Future ECTs will be able to mix and match subjects across qualifications, Tehan says
Students intending to become early childhood teachers (ECTs) will be better able to mix-and-match their subjects across universities and vocational education sites such as TAFE to earn the qualifications they need for the jobs they want, with an expert review recommending a shake-up of Australia’s qualifications systems.
The Australian Qualifications Framework (AQF) review chaired by Professor Peter Noonan has recommended significant reforms to reinvigorate the connection between vocational education and training (VET) and higher education in all profession types, including early childhood education and care (ECEC).
‘Microcredentials’ would be recognised to allow providers to offer short, highly-targeted courses to students and employers looking to fill a skills gap without getting bogged down in red tape.
Given the well publicised skill gap in ECEC, this news will be of interest to those in the sector.
Under the recommended changes senior secondary students would also be able to study subjects at school that would count towards a vocational training qualification or university degree.
The review recommends recognising the diversity of post-secondary education and to offer clear and flexible entry and exit points, as well as pathways within and between VET and higher education.
The AQF is the national architecture that sets the structure for all qualifications across higher education, VET, and senior secondary schools.
Key review recommendations were:
- A revised AQF architecture that is simpler and more flexible to promote the equal value of qualification types across higher education and VET and to reflect the changing nature of work and post-secondary education.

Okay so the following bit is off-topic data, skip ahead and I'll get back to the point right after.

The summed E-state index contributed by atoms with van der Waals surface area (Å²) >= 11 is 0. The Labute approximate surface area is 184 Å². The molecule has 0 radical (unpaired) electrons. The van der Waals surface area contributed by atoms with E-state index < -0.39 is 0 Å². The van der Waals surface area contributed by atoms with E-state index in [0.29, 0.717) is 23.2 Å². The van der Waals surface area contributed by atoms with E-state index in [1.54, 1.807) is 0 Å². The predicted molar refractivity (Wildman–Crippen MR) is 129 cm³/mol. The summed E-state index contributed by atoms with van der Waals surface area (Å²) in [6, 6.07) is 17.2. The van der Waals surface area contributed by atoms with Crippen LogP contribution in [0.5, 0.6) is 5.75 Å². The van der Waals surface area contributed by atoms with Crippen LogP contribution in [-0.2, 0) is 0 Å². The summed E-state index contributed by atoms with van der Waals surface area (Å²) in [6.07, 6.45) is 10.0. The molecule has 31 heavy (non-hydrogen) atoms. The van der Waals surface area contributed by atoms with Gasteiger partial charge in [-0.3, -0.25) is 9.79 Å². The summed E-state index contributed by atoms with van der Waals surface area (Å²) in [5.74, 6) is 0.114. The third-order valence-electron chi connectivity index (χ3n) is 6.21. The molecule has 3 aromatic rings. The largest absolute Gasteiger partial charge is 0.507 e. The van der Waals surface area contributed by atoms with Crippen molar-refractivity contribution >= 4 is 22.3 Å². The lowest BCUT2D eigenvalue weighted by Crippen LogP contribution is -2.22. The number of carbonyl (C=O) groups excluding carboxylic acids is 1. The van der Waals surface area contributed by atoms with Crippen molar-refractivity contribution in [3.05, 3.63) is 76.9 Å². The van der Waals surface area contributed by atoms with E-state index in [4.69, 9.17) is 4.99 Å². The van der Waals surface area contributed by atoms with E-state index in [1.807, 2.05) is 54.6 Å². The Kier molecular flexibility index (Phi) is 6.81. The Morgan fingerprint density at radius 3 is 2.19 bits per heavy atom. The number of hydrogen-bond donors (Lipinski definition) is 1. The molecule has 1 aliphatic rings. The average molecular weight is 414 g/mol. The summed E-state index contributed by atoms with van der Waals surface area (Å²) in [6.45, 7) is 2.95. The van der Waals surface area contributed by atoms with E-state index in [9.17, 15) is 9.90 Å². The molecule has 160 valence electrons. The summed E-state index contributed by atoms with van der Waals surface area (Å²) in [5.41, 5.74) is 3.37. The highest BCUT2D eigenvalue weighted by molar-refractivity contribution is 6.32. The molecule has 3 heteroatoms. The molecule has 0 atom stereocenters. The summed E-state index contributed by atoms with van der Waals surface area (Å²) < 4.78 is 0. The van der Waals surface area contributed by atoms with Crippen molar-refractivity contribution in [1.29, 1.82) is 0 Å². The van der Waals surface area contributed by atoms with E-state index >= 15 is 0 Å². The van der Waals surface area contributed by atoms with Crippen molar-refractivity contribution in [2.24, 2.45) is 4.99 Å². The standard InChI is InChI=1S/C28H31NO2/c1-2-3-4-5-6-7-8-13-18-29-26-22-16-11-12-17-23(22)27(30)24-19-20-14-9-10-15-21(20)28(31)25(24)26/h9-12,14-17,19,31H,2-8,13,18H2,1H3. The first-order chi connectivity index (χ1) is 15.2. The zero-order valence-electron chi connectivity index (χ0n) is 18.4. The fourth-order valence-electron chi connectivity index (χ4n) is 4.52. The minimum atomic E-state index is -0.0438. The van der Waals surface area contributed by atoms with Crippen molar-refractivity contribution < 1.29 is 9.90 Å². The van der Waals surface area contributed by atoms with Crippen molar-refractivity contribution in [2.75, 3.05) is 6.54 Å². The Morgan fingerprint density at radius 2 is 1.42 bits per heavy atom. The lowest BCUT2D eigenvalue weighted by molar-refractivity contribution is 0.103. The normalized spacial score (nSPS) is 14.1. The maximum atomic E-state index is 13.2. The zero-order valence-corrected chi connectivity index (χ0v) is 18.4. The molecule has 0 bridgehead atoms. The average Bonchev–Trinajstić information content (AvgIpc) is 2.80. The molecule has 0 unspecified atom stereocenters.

- The creation of a Higher Diploma at the same level as a Bachelor degree and renaming of VET certificates to reflect their purpose
- Recognition of microcredentials and greater fluidity between VET, higher education and schools
Federal Minister for Education Dan Tehan said the Government would consider the review and respond in due course, saying the review will support Australia in reshaping its qualifications architecture to better serve students and meet the demands of the modern economy.
“Allowing students to earn qualifications across VET and higher education based on their learning requirements better reflects the value that both streams of education provide” Mr Tehan said.
Federal Minister for Employment, Skills, Small and Family Business Senator Michaelia Cash said the report included recommendations which show the strong value of a VET education, noting that these recommendations will be considered as part of the development of the COAG roadmap for reform of the VET system.
“The report recommends a more flexible system which can provide workforce skills and qualifications for people at all stages of their career, while responding to current and evolving workforce needs,” Ms Cash said.
“For example, someone doing a VET course in carpentry may want to study some business courses at a university to help them run a small business. Likewise, someone studying engineering at university may want to get some hands-on experience in refrigeration.”
The report is available for review here.